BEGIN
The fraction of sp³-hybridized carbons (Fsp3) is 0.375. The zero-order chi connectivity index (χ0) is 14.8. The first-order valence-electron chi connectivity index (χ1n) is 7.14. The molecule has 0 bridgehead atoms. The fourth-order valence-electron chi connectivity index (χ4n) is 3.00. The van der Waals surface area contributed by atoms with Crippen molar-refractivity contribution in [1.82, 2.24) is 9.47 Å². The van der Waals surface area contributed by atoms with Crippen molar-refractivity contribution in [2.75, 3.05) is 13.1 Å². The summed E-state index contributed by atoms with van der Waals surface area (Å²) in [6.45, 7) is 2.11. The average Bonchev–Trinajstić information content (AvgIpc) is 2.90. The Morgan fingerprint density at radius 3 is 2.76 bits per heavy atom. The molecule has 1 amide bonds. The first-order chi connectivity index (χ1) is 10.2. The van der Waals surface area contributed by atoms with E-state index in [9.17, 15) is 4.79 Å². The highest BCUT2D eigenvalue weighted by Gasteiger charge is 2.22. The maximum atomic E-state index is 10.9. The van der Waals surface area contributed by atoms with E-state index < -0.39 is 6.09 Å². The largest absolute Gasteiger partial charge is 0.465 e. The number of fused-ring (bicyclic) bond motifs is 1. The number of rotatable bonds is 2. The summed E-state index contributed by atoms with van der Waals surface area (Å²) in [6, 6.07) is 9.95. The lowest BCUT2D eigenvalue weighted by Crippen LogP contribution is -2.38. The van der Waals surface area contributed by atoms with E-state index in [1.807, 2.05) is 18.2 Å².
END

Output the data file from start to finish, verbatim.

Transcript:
The fraction of sp³-hybridized carbons (Fsp3) is 0.375. The zero-order chi connectivity index (χ0) is 14.8. The first-order valence-electron chi connectivity index (χ1n) is 7.14. The molecule has 0 bridgehead atoms. The fourth-order valence-electron chi connectivity index (χ4n) is 3.00. The van der Waals surface area contributed by atoms with Crippen molar-refractivity contribution in [1.82, 2.24) is 9.47 Å². The van der Waals surface area contributed by atoms with Crippen molar-refractivity contribution in [2.75, 3.05) is 13.1 Å². The summed E-state index contributed by atoms with van der Waals surface area (Å²) in [6.45, 7) is 2.11. The average Bonchev–Trinajstić information content (AvgIpc) is 2.90. The Morgan fingerprint density at radius 3 is 2.76 bits per heavy atom. The molecule has 1 amide bonds. The first-order chi connectivity index (χ1) is 10.2. The van der Waals surface area contributed by atoms with E-state index in [9.17, 15) is 4.79 Å². The highest BCUT2D eigenvalue weighted by Gasteiger charge is 2.22. The maximum atomic E-state index is 10.9. The van der Waals surface area contributed by atoms with E-state index < -0.39 is 6.09 Å². The largest absolute Gasteiger partial charge is 0.465 e. The number of fused-ring (bicyclic) bond motifs is 1. The number of rotatable bonds is 2. The summed E-state index contributed by atoms with van der Waals surface area (Å²) in [6, 6.07) is 9.95. The lowest BCUT2D eigenvalue weighted by Crippen LogP contribution is -2.38. The van der Waals surface area contributed by atoms with E-state index in [1.807, 2.05) is 18.2 Å².